RUSKIN – County officials came here Saturday seeking citizen input on new options for trash collection in South Hillsborough and some 60 area residents obliged.
By a large majority, they asserted they want what they now have – at reduced cost.
With current contracts for trash collection throughout unincorporated Hillsborough expiring in September, 2013, public utilities administrators are considering a variety of different approaches to the complexities of refuse pick-up and disposal. On the residential collection side, they are forecasting savings to consumers in the 20 to 30 percent bracket.
They have cut the large unincorporated county area into five collection districts, issued requests for proposals covering several different scenarios and received responses from six large-scale trash haulers, including the three currently handling residential and commercial trash pick-up.
From these proposals, they distilled new data, combined it with known factors based on recent experience and presented four possible options for assembled South County residents during the community meeting Saturday. It was the second of such meetings scheduled around the county.
If the present contracts with the current haulers simply were to be extended, the projected 2014 collection contractor cost is $139.56, billed annually to residents and customarily arriving as part of the solid waste handling charges appearing on their property tax statements each fall, John Lyons, county public utilities director, told the group. This figure does not include charges for the other but closely allied aspect of solid waste management – disposal fees – which are yet to be considered.
That 2014 projection for residential collection could drop by $39.21 to $100.35 under the first of four options envisioned as part of the new approach to the service provided by any of the six interested haulers, Lyons said. Option 1 is based on continued manual handling of trash containers placed by home owners along roadways for pick up by passing trucks. It also continues the twice weekly garbage collection schedule, with once weekly pick up of recyclables and yard waste.
Keeping the same collection schedule under Option 2, but going to automated handling by the haulers’ trucks of the new trash containers that would be required is projected to bump up the annual collection cost to consumers from $100.35 to $111.65, thereby reducing the potential savings from $39.21 to $27.91, Lyons explained. The increased cost is the $16.80 for two specifically designed containers that the county would purchase in bulk and supply to its solid waste customers, he added.
Option 3 also is based on automated service at the truck using the necessary containers but reduces trash collection, along with recyclables and yard waste, to one time per week. The projected cost to consumers, including charge for required containers, is $104.21, Lyons said. This option produces an estimated collection savings in 2014 of $35.35.
The greatest projected savings in the new contract year – $41.79 – would be expected under Option 4 which calls for trash and yard waste pick up once each week, but reduces collection of recyclables to every other week at an annual cost to consumers of $97.77. This scenario also is based on automated handling of the special containers at the truck.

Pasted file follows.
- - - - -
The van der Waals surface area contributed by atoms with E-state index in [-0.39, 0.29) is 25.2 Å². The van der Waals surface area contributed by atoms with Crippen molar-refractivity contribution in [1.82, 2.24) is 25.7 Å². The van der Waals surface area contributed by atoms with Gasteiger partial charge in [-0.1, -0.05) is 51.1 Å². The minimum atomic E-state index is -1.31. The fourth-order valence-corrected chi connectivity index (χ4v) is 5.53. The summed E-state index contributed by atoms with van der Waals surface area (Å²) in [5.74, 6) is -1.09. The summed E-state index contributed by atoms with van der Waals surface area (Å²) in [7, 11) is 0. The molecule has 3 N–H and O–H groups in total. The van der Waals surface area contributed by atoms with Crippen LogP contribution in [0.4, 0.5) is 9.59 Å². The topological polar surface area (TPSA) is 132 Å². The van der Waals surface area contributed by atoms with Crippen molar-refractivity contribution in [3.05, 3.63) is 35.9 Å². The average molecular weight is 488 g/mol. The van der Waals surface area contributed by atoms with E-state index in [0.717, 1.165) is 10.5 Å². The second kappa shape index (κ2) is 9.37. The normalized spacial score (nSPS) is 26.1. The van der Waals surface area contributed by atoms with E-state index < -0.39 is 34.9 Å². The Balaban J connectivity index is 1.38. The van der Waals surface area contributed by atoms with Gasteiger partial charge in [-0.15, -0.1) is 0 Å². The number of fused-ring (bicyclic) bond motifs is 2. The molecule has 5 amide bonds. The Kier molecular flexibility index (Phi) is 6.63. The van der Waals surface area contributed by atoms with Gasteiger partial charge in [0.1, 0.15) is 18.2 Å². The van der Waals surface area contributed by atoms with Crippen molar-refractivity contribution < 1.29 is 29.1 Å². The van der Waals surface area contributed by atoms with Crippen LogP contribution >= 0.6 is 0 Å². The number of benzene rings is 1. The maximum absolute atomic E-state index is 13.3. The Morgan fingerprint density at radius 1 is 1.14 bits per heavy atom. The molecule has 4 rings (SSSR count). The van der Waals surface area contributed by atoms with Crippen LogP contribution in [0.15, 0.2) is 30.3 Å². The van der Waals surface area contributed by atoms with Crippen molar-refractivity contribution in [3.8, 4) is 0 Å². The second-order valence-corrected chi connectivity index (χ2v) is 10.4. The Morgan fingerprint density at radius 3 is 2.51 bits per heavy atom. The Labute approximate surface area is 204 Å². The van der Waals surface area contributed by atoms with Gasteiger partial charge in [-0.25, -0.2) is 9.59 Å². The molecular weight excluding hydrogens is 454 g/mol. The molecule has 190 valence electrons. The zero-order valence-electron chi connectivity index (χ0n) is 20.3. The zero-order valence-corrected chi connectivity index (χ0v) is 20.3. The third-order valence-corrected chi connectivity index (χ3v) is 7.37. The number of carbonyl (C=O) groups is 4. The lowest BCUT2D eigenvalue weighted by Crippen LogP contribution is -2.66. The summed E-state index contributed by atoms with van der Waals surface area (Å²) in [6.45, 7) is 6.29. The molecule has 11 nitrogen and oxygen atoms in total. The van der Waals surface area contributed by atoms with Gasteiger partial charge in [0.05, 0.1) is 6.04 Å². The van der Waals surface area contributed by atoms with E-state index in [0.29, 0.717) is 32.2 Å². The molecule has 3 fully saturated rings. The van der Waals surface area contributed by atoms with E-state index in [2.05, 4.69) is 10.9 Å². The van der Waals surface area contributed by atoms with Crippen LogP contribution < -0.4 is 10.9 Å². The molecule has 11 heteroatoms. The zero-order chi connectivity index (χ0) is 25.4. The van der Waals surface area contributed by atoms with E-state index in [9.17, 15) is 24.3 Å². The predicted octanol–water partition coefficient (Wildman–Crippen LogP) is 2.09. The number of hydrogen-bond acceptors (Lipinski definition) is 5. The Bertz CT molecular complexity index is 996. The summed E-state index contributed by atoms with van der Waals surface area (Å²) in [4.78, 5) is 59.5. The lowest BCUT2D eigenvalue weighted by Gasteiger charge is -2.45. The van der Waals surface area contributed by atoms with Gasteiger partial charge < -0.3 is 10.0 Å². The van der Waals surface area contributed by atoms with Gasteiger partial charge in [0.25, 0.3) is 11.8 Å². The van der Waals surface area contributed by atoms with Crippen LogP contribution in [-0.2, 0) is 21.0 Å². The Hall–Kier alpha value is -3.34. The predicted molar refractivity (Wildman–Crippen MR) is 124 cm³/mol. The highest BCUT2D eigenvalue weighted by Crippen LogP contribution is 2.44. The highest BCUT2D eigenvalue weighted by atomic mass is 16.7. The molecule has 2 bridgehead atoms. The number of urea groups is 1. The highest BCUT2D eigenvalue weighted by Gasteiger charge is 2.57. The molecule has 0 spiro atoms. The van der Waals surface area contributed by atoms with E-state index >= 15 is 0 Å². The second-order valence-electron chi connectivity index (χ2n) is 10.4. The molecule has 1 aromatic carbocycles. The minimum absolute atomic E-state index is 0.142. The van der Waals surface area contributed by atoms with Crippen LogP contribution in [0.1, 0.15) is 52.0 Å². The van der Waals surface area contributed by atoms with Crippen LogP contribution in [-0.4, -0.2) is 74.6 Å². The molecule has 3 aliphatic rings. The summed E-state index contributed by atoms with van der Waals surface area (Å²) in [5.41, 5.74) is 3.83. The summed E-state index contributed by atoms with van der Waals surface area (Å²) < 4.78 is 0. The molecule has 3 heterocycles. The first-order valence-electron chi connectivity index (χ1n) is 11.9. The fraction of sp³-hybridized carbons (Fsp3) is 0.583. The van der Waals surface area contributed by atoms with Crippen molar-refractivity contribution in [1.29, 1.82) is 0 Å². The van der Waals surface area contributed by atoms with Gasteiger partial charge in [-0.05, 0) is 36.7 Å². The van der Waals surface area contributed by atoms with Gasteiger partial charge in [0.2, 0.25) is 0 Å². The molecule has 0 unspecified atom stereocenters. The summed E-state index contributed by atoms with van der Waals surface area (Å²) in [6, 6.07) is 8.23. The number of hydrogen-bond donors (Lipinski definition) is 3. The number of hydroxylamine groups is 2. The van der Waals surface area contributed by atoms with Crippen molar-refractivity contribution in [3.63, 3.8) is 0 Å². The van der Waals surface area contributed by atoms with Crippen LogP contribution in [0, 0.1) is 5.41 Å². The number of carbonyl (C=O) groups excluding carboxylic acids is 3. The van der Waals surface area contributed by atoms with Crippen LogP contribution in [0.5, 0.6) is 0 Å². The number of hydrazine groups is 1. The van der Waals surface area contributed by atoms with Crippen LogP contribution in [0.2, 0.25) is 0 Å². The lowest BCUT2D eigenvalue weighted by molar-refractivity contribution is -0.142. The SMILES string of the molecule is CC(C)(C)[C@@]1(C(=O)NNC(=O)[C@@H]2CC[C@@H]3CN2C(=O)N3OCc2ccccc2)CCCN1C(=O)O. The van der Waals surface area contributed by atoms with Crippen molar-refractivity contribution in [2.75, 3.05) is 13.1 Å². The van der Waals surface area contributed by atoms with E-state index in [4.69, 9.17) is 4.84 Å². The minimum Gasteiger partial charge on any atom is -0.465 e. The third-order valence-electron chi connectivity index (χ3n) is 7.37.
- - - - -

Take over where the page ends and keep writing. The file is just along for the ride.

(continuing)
While one area resident spoke enthusiastically of the advantages found in automatic handling of trash containers, others found faults in the several options, suggesting that lower costs often equate to lower levels of service, that automation may mean loss of jobs at a time when employment levels are particularly important and that the larger containers needed for automated systems will represent more difficulty for the infirm in both the retiree and general populations.
By a show of hands, the 60 or so citizens taking part in a “straw vote” then overwhelmingly chose Option 1 which utilizes the current collection schedule without new containers or their automated pick up by especially-equipped trucks. According to administrators’ projections, this option would reduce the annual cost passed through to consumers by nearly $40 and put the annual collection portion of solid waste handling charges included on their property tax bills at slightly over $100 – only a few dollars difference compared with the automated, reduced service of Option 4.
Community meetings on the subject were continuing around the county this week, Lyons said, adding that information gleaned from the citizen sessions and particulars supplied by the six interested collection haulers would be provided to county commissioners in time for a workshop on the subject in early January, 2013, as the board considers collection options and addresses issues related to disposal of what is and is not collected.
It is anticipated that seven-year contracts can be hammered out in late January, the utilities director noted, leaving sufficient time before present contracts expire for administrators to order new trash containers, if required, and giving new haulers time to gear up with additional personnel and equipment as needed to meet their obligations.
Meanwhile, Lyons said administrators remain particularly interested in hearing from residents at this time concerning all aspects of the trash collection situation. A telephone survey of about 20,000 solid waste collection customers is planned to develop statistical data on the subject and residents are encouraged to weigh in, he added, by email at talktrash@HillsboroughCounty.org, , by text or verbal message at 813/704-0181, by joining the blog through www.hillsboroughcounty.org/talktrash, or by addressing the county’s Communications Department at 601 East Kennedy Blvd., 16th floor, Tampa, FL 33602.
“It’s the customers’ opinions,” Lyons concluded, “that count in my mind.”
Copyright 2012 Melody Jameson